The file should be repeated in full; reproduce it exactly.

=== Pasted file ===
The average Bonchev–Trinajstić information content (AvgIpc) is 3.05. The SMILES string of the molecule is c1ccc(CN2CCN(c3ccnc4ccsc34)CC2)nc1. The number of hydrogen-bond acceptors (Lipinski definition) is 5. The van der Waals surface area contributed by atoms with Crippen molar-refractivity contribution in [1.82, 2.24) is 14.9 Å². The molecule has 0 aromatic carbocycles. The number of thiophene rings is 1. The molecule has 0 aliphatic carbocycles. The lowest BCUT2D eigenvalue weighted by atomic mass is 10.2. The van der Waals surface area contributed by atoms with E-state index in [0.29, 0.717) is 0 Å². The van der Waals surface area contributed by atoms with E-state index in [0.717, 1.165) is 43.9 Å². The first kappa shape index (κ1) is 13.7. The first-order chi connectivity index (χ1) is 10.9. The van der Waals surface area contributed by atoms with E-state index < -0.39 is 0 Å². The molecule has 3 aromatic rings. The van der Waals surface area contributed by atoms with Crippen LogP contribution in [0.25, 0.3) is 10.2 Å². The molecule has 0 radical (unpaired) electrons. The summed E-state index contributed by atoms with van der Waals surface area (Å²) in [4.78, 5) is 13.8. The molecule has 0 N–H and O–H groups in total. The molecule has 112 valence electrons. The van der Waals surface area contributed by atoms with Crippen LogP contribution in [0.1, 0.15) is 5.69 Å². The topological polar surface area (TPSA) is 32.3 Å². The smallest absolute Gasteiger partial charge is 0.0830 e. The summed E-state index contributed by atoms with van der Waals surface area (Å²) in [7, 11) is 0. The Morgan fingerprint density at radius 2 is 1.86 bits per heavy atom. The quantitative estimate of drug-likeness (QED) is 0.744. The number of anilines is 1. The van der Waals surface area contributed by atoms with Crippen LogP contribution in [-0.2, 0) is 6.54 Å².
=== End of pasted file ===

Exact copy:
The average Bonchev–Trinajstić information content (AvgIpc) is 3.05. The SMILES string of the molecule is c1ccc(CN2CCN(c3ccnc4ccsc34)CC2)nc1. The number of hydrogen-bond acceptors (Lipinski definition) is 5. The van der Waals surface area contributed by atoms with Crippen molar-refractivity contribution in [1.82, 2.24) is 14.9 Å². The molecule has 0 aromatic carbocycles. The number of thiophene rings is 1. The molecule has 0 aliphatic carbocycles. The lowest BCUT2D eigenvalue weighted by atomic mass is 10.2. The van der Waals surface area contributed by atoms with E-state index in [0.29, 0.717) is 0 Å². The van der Waals surface area contributed by atoms with E-state index in [0.717, 1.165) is 43.9 Å². The first kappa shape index (κ1) is 13.7. The first-order chi connectivity index (χ1) is 10.9. The van der Waals surface area contributed by atoms with E-state index < -0.39 is 0 Å². The molecule has 3 aromatic rings. The van der Waals surface area contributed by atoms with Crippen LogP contribution in [0.25, 0.3) is 10.2 Å². The molecule has 0 radical (unpaired) electrons. The summed E-state index contributed by atoms with van der Waals surface area (Å²) in [4.78, 5) is 13.8. The molecule has 0 N–H and O–H groups in total. The molecule has 112 valence electrons. The van der Waals surface area contributed by atoms with Crippen LogP contribution in [0.1, 0.15) is 5.69 Å². The topological polar surface area (TPSA) is 32.3 Å². The smallest absolute Gasteiger partial charge is 0.0830 e. The summed E-state index contributed by atoms with van der Waals surface area (Å²) in [7, 11) is 0. The Morgan fingerprint density at radius 2 is 1.86 bits per heavy atom. The quantitative estimate of drug-likeness (QED) is 0.744. The number of anilines is 1. The van der Waals surface area contributed by atoms with Crippen LogP contribution in [-0.2, 0) is 6.54 Å².